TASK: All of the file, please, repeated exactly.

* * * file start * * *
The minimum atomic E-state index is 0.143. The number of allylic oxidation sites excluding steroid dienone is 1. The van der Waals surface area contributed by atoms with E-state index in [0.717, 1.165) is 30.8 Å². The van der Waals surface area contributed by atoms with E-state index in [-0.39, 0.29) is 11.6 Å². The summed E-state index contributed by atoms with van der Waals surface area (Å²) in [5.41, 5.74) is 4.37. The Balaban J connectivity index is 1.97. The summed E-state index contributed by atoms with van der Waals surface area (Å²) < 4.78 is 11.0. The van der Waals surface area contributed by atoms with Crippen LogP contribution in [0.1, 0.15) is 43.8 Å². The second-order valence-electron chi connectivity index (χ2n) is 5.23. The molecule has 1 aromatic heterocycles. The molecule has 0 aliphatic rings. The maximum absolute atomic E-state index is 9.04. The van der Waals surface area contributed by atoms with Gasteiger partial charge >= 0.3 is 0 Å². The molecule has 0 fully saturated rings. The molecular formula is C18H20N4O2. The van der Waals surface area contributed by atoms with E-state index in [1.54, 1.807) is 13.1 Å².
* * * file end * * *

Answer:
The minimum atomic E-state index is 0.143. The number of allylic oxidation sites excluding steroid dienone is 1. The van der Waals surface area contributed by atoms with E-state index in [0.717, 1.165) is 30.8 Å². The van der Waals surface area contributed by atoms with E-state index in [-0.39, 0.29) is 11.6 Å². The summed E-state index contributed by atoms with van der Waals surface area (Å²) in [5.41, 5.74) is 4.37. The Balaban J connectivity index is 1.97. The summed E-state index contributed by atoms with van der Waals surface area (Å²) < 4.78 is 11.0. The van der Waals surface area contributed by atoms with Crippen LogP contribution in [0.1, 0.15) is 43.8 Å². The second-order valence-electron chi connectivity index (χ2n) is 5.23. The molecule has 1 aromatic heterocycles. The molecule has 0 aliphatic rings. The maximum absolute atomic E-state index is 9.04. The van der Waals surface area contributed by atoms with Gasteiger partial charge >= 0.3 is 0 Å². The molecule has 0 fully saturated rings. The molecular formula is C18H20N4O2. The van der Waals surface area contributed by atoms with E-state index in [1.54, 1.807) is 13.1 Å².